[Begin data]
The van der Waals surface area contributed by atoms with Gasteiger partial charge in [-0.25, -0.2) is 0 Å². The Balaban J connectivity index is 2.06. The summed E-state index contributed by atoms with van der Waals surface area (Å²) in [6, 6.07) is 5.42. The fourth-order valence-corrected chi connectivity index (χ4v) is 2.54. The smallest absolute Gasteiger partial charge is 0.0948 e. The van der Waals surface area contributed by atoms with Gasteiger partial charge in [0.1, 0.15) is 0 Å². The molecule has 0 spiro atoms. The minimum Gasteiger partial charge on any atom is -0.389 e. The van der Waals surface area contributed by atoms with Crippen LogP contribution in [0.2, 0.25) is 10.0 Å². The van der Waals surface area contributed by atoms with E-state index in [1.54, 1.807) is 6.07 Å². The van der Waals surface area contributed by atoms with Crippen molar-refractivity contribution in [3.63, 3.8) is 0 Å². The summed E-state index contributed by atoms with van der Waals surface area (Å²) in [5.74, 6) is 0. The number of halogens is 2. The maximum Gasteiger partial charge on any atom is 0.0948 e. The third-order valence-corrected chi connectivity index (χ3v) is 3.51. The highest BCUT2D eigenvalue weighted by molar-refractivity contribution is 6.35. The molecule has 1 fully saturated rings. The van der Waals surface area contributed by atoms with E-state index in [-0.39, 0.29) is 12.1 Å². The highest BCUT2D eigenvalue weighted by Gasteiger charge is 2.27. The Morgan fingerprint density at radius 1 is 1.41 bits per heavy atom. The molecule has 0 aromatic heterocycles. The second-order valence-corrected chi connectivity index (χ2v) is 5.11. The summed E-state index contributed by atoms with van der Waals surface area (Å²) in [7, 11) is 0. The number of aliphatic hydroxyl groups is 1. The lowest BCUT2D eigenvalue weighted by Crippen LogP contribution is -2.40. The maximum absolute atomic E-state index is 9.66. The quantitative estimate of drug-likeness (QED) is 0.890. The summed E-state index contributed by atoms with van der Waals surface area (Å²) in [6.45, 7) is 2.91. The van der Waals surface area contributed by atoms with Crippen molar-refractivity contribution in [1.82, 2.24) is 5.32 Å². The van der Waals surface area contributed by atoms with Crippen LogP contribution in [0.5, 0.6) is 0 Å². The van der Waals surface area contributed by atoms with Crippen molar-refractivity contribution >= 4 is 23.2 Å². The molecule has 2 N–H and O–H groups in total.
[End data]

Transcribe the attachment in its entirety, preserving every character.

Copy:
The van der Waals surface area contributed by atoms with Gasteiger partial charge in [-0.25, -0.2) is 0 Å². The Balaban J connectivity index is 2.06. The summed E-state index contributed by atoms with van der Waals surface area (Å²) in [6, 6.07) is 5.42. The fourth-order valence-corrected chi connectivity index (χ4v) is 2.54. The smallest absolute Gasteiger partial charge is 0.0948 e. The van der Waals surface area contributed by atoms with Gasteiger partial charge in [0.1, 0.15) is 0 Å². The molecule has 0 spiro atoms. The minimum Gasteiger partial charge on any atom is -0.389 e. The van der Waals surface area contributed by atoms with Crippen LogP contribution in [0.2, 0.25) is 10.0 Å². The van der Waals surface area contributed by atoms with E-state index in [1.54, 1.807) is 6.07 Å². The van der Waals surface area contributed by atoms with Crippen molar-refractivity contribution in [3.63, 3.8) is 0 Å². The summed E-state index contributed by atoms with van der Waals surface area (Å²) in [5.74, 6) is 0. The number of halogens is 2. The maximum Gasteiger partial charge on any atom is 0.0948 e. The third-order valence-corrected chi connectivity index (χ3v) is 3.51. The highest BCUT2D eigenvalue weighted by molar-refractivity contribution is 6.35. The molecule has 1 fully saturated rings. The van der Waals surface area contributed by atoms with E-state index in [-0.39, 0.29) is 12.1 Å². The highest BCUT2D eigenvalue weighted by Gasteiger charge is 2.27. The Morgan fingerprint density at radius 1 is 1.41 bits per heavy atom. The molecule has 0 aromatic heterocycles. The second-order valence-corrected chi connectivity index (χ2v) is 5.11. The summed E-state index contributed by atoms with van der Waals surface area (Å²) in [7, 11) is 0. The number of aliphatic hydroxyl groups is 1. The lowest BCUT2D eigenvalue weighted by Crippen LogP contribution is -2.40. The maximum absolute atomic E-state index is 9.66. The quantitative estimate of drug-likeness (QED) is 0.890. The summed E-state index contributed by atoms with van der Waals surface area (Å²) in [6.45, 7) is 2.91. The van der Waals surface area contributed by atoms with Crippen molar-refractivity contribution in [1.82, 2.24) is 5.32 Å². The van der Waals surface area contributed by atoms with Crippen LogP contribution in [0.5, 0.6) is 0 Å². The van der Waals surface area contributed by atoms with Crippen molar-refractivity contribution >= 4 is 23.2 Å². The molecule has 2 N–H and O–H groups in total.